Yet most of us are clueless as to how much energy it takes to provide
daily goods and services. Before Americans can answer the call to
sacrifice, consumers need to be educated.

We can hardly be expected to deny our desires if we don’t realize
there’s
a greater good at stake.

On the Net:
www.iiec.org
www.earth911.org
www.worldpopulationbalance.org
www.enviro-friendly.com/us-energy-
consumption.shtml

Schoonover is chief copy editor at the Times. Her “Eco-Logical”
column
runs every other Friday. E-mail her at mschoonover@ fltimes.com.

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#394900 --- 02/02/07 05:33 PM Re: "An Inconvenient Truth"
american girl Offline
Senior Member

Registered: 06/18/05
Posts: 3511
Loc: ny
That is very discouraging....I was just thinking today that even with the little bit I give up, it may help a bit...but there are sooo many out there who will NEVER change their lifestyle, they just don't care, or want to accept it. It will take the gov't making laws requiring change to bring these changes about. We are all too comfy with our luxuries...it's very depressing when I think of the overall picture. What good is my little bit? What good is it if I turn my heat down and wear sweaters, turn off MY lights, trade in MY SUV...etc etc...There are a thousand others who won't do it...sigh....

Thanks for the article!! The UN meeting was encouraging though...
_________________________
It's not what you gather, but what you scatter, that tells what kind of life you have lived.

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#394901 --- 02/03/07 10:23 AM Re: "An Inconvenient Truth"
alummule Offline
Senior Member

Registered: 01/23/07
Posts: 622
Loc: yes
AM.GIRL
Here is a good site on electric power and how to conserve and save money too.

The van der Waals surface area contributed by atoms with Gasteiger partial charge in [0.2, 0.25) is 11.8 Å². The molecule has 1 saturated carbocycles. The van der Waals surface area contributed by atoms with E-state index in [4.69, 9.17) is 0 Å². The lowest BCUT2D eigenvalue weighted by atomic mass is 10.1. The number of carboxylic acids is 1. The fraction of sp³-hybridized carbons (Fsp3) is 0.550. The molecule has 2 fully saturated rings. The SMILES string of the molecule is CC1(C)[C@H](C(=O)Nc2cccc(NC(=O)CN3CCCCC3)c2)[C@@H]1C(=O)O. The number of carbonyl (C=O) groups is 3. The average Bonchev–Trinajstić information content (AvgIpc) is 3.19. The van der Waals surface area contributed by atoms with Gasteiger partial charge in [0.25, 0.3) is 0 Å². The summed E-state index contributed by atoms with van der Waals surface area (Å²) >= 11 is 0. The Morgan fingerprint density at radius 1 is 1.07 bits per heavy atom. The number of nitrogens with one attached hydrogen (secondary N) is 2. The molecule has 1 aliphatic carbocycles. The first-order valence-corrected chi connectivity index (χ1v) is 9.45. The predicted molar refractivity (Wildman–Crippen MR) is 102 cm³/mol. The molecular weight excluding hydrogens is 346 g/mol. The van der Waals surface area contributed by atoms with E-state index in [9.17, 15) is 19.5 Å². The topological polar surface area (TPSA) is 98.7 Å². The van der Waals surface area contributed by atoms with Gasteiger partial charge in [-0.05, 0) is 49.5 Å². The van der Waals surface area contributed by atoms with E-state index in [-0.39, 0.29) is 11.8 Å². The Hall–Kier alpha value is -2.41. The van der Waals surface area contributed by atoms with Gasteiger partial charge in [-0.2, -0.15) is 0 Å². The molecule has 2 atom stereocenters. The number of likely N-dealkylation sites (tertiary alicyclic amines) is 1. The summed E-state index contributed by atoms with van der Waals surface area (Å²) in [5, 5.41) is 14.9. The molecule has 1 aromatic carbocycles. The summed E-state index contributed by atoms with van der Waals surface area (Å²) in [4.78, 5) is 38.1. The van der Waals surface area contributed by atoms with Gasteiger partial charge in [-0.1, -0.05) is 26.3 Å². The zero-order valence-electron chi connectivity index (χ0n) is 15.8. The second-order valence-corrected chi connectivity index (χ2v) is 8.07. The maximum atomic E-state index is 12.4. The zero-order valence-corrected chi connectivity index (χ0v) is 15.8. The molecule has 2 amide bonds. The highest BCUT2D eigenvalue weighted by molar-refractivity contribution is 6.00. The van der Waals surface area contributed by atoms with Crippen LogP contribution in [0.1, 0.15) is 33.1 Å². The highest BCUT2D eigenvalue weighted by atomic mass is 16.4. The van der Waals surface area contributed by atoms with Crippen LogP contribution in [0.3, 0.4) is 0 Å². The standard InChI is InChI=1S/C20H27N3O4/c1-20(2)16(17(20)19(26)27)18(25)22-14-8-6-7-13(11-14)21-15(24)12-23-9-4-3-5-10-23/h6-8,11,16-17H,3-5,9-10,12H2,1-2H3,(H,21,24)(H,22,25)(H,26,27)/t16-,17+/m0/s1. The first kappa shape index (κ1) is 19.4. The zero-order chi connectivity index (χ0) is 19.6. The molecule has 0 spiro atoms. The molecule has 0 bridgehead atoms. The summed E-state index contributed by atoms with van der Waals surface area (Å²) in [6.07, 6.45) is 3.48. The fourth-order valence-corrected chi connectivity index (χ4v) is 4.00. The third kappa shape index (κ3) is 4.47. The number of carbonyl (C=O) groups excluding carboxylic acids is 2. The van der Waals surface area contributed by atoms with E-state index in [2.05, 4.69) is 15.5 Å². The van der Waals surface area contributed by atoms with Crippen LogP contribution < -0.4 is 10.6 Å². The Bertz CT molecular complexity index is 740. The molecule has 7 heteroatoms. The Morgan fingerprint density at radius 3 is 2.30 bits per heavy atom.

http://michaelbluejay.com/electricity/
Here is one on ethanol . I think the jury is still out on ethanol while we wait some are going to fill their pockets and drive up the price of food in the process.
http://en.wikipedia.org/wiki/Ethanol_fuel_in_the_United_States

AM


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#394902 --- 02/04/07 10:05 AM Re: "An Inconvenient Truth"
american girl Offline
Senior Member

Registered: 06/18/05
Posts: 3511
Loc: ny
Cool, thanks! I really like the Mr. Electric one, lots of good tips!
_________________________
It's not what you gather, but what you scatter, that tells what kind of life you have lived.

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#394903 --- 02/06/07 12:36 PM Re: "An Inconvenient Truth"
alummule Offline
Senior Member

Registered: 01/23/07
Posts: 622
Loc: yes
AMGIRL
Small ways to save or use resources.
Food Scraps - I see as an asset for garden.- Keep a recycled container on kitchen counter {my currant is ice bucket gleaned from garage sale free bin} empty outside as needed into old bucket or bury near garden . If no garden give away to a good home.

Put sign near toilet-----to save water
IF BROWN SEND DOWN IF YELLOW LET IT MELLOW
{ Before y'all readers start moanin .I realize not every one wants to do this but i am serious.}


AM
“Wisdom is not communicable. The wisdom which a wise man tries to communicate always sounds foolish.”
-Herman Hesse